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Tue, April 07

Arizona lawmakers working to pass budget, school, work fixes

State Rep. Jennifer Jermaine, wearing a mask, looks at documents on her computer as fellow Democratic Rep. Jennifer Longdon, left, looks at her phone before the start of an unusual floor session at the Arizona House in Phoenix, on Thursday, March 19, 2020. The Legislature could work long into the night to enact a basic state budget and fixes for schools and workers before adjourning to allow the coronavirus crisis to ebb. (AP Photo/Bob Christie)

State Rep. Jennifer Jermaine, wearing a mask, looks at documents on her computer as fellow Democratic Rep. Jennifer Longdon, left, looks at her phone before the start of an unusual floor session at the Arizona House in Phoenix, on Thursday, March 19, 2020. The Legislature could work long into the night to enact a basic state budget and fixes for schools and workers before adjourning to allow the coronavirus crisis to ebb. (AP Photo/Bob Christie)

PHOENIX (AP) — Arizona lawmakers on March 19 were set to begin debating a basic state budget plan to tide government over until the health crisis caused by the coronavirus passes.

They also were eyeing major fixes for shuttered schools and workers who lose their jobs because of the virus.

A plan put together by Republicans who lead the House and Senate faced pushback from Democrats who are trying to get more relief for workers who suffer financial losses in addition to ensuring basic state operations can continue.

"We care about unemployment insurance, but we also care about TANF and SNAP and food banks," House Minority Leader Charlene Fernandez said, using acronyms for welfare payments and food stamps. "We've got to make sure that people are taken care of – we just can't cut and run."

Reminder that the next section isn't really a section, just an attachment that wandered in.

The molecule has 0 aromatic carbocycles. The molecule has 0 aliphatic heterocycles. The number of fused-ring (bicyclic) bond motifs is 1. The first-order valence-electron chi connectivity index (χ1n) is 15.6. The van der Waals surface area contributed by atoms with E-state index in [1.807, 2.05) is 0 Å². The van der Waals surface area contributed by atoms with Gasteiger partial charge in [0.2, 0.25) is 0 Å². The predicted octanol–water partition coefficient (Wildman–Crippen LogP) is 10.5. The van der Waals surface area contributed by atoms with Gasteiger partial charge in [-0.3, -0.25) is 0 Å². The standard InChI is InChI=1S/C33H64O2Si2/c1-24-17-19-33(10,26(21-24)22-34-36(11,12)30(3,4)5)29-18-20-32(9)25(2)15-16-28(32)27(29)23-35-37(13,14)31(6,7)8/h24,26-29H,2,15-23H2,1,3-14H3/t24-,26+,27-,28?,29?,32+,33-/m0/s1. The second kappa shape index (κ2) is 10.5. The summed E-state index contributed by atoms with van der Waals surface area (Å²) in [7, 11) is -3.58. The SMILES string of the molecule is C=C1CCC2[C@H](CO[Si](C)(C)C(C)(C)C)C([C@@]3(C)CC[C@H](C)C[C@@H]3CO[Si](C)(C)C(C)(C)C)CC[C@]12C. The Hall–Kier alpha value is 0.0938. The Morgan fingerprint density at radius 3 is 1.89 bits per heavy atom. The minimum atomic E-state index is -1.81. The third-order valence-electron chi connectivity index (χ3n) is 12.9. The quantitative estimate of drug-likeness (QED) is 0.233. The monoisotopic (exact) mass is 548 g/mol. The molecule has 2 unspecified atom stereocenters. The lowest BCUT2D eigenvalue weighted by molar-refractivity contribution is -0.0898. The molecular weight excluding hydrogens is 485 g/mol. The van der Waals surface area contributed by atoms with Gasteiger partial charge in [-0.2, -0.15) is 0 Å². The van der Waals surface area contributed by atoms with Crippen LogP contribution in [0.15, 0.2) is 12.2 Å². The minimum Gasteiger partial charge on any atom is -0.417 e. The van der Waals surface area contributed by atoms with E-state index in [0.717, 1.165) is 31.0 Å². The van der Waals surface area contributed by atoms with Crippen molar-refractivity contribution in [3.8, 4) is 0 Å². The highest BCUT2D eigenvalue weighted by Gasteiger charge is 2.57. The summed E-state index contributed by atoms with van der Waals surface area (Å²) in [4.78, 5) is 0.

House Speaker Rusty Bowers has introduced a basic budget plan that doesn't include Democratic demands and said he expects a long day filled with contentious debate.

"That's what I anticipate – long," Bowers said. "Long with lots of commentary."

The Senate, meanwhile, had been working to get minority Democrats on board in the absence of two Republicans who declined to return to work this week over concerns about being exposed to the virus. Both were in the Senate on Thursday, but Democratic Minority Leader Sen. David Bradley said he hopes to get some of his members' priorities into a final budget package.

Both the Senate and House hope to send a stripped-down budget package to Gov. Doug Ducey, possibly by the end of the day. They then hope to adjourn until the crisis passes.

Also on the agenda is a major proposal that would give schools that were ordered closed by Ducey to move to online or other alternative classes and free them from rules requiring testing and a minimum number of classroom days, among other provisions designed to give K-12 public schools flexibility.

The House unanimously approved the measure at midday. Democratic Rep. Kirsten Engel said she had concerns it contained no funding to help schools but said she supported the bill anyway.

"It seems like it does cover many emergency situations we're facing as a result of this unprecedented health crisis," Engel said.

The Senate has an identical measure on its agenda.

Both chambers have a second emergency measure that will ease rules for workers who are sick or out of a job.

Ducey said Thursday the economic fallout of the efforts to contain the spread of the coronavirus will have a big impact on a final budget enacted after lawmakers return. He said he'll work with members from both parties and with the federal government on a list of ways to help employers and people losing their jobs. He did not offer specific ideas.

"Our social safety net is going to be stretched, and we're going to be the one stretching it as far as we can to protect the most vulnerable and to help real people in this tough economic time," Ducey said.

Bowers has said the basic budget for the fiscal year that begins July 1 will keep government running during the crisis. It been stripped of new spending priorities — including full restoration of some previous education cuts — and the tax cuts many Republicans and Ducey were seeking. It spends $11.8 billion, about $500 million less than Ducey's January plan.

For most people, the coronavirus causes only mild or moderate symptoms, such as fever and cough. For some, especially older adults and people with existing health problems, it can cause more severe illness, including pneumonia. The vast majority of people recover from the virus.

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